Work On Machines, But Don't Be a Machine
Anyone who knows me personally and who has had the pleasure of working around me over the years knows I am forever preaching the benefits of meticulous planning, well-thought-out and specific presentations and training your team members to such a degree of skill that they have a machine-like ability to give any presentation about any product or service you offer to any customer at any time.
It takes a tremendous amount of effort on your part. However, the results are well worth it: Steady and consistent higher-than-typical ticket averages, a higher percentage of happy customers and increasing car counts.
If your technicians are fumbling around verbally and mentally while conducting a presentation to your customers, then your customers are not going to have the confidence level you want — a level that will encourage them to take the advice your techs are presenting to them.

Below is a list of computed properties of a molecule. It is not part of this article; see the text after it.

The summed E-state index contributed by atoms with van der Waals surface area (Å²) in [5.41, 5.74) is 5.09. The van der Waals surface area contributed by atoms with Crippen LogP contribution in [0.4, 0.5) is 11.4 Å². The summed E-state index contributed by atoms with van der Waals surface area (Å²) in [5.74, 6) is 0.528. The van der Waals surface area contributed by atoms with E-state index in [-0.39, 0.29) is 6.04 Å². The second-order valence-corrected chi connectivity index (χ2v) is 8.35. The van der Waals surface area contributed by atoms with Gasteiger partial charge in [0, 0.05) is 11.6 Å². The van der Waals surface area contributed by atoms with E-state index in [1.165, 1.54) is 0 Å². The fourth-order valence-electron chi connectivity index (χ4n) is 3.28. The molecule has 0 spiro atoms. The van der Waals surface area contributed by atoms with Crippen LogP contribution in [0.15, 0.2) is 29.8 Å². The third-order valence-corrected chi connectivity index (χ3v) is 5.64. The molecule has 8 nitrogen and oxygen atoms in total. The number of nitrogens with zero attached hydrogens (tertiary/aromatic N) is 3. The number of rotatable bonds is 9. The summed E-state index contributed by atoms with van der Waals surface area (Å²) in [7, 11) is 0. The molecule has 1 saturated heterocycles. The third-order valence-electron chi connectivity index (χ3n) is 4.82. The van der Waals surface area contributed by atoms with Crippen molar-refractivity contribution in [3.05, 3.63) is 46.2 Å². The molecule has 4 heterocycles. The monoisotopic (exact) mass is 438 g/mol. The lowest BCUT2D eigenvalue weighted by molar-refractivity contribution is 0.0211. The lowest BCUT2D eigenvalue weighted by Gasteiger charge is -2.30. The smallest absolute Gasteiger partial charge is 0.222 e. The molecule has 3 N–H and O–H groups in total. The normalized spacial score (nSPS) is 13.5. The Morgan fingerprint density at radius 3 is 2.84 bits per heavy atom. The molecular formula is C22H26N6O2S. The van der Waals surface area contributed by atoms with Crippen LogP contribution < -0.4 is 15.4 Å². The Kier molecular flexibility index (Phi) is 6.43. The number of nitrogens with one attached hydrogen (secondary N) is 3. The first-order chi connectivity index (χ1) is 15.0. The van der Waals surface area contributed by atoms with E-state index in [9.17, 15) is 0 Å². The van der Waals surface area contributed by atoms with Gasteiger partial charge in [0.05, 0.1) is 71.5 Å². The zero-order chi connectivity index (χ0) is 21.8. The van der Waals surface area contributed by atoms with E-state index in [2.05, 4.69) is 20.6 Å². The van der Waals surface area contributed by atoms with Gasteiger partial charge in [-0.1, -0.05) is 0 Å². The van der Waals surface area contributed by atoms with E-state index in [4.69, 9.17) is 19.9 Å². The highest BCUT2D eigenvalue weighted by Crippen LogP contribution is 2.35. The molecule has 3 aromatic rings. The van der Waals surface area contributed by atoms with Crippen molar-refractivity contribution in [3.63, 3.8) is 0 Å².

You and your techs need to be prepared to answer any typical — or random — question that may arise during the work day from your customers. You need to be able to answer them correctly and with confidence.
Of course, no one knows everything. Unfortunately, some technicians think they must appear to be the “authority” on anything a customer asks them and will tend to bluff their way through a tough question with quasi-technical babble and other tricks to try to make them appear all-knowing to customers. If this happens, most customers may not know exactly what is incorrect, but they will have the intuition that what they are being told is wrong. Then, they will lose confidence in this person as someone they might want to help them make a decision on what their car needs.